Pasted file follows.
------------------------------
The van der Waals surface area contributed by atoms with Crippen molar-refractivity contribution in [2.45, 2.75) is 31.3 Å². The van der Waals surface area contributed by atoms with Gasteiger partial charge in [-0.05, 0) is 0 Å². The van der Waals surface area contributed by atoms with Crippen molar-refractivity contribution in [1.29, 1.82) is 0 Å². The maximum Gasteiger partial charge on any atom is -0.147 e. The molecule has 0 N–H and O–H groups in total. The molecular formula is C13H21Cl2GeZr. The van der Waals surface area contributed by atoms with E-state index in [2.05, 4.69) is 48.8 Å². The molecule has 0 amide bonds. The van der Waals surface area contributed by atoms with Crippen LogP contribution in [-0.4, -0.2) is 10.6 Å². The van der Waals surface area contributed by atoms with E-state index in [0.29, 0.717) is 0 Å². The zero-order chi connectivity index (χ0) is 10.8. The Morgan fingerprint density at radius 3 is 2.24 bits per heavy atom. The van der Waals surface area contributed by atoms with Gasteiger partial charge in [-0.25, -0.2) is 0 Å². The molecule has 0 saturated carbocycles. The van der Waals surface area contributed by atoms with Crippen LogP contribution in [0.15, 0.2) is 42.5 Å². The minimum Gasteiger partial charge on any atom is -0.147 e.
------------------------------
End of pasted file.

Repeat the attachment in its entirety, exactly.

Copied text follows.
The van der Waals surface area contributed by atoms with Crippen molar-refractivity contribution in [2.45, 2.75) is 31.3 Å². The van der Waals surface area contributed by atoms with Gasteiger partial charge in [-0.05, 0) is 0 Å². The van der Waals surface area contributed by atoms with Crippen molar-refractivity contribution in [1.29, 1.82) is 0 Å². The maximum Gasteiger partial charge on any atom is -0.147 e. The molecule has 0 N–H and O–H groups in total. The molecular formula is C13H21Cl2GeZr. The van der Waals surface area contributed by atoms with E-state index in [2.05, 4.69) is 48.8 Å². The molecule has 0 amide bonds. The van der Waals surface area contributed by atoms with Crippen LogP contribution in [-0.4, -0.2) is 10.6 Å². The van der Waals surface area contributed by atoms with E-state index in [0.29, 0.717) is 0 Å². The zero-order chi connectivity index (χ0) is 10.8. The Morgan fingerprint density at radius 3 is 2.24 bits per heavy atom. The van der Waals surface area contributed by atoms with Gasteiger partial charge in [-0.25, -0.2) is 0 Å². The molecule has 0 saturated carbocycles. The van der Waals surface area contributed by atoms with Crippen LogP contribution in [0.15, 0.2) is 42.5 Å². The minimum Gasteiger partial charge on any atom is -0.147 e.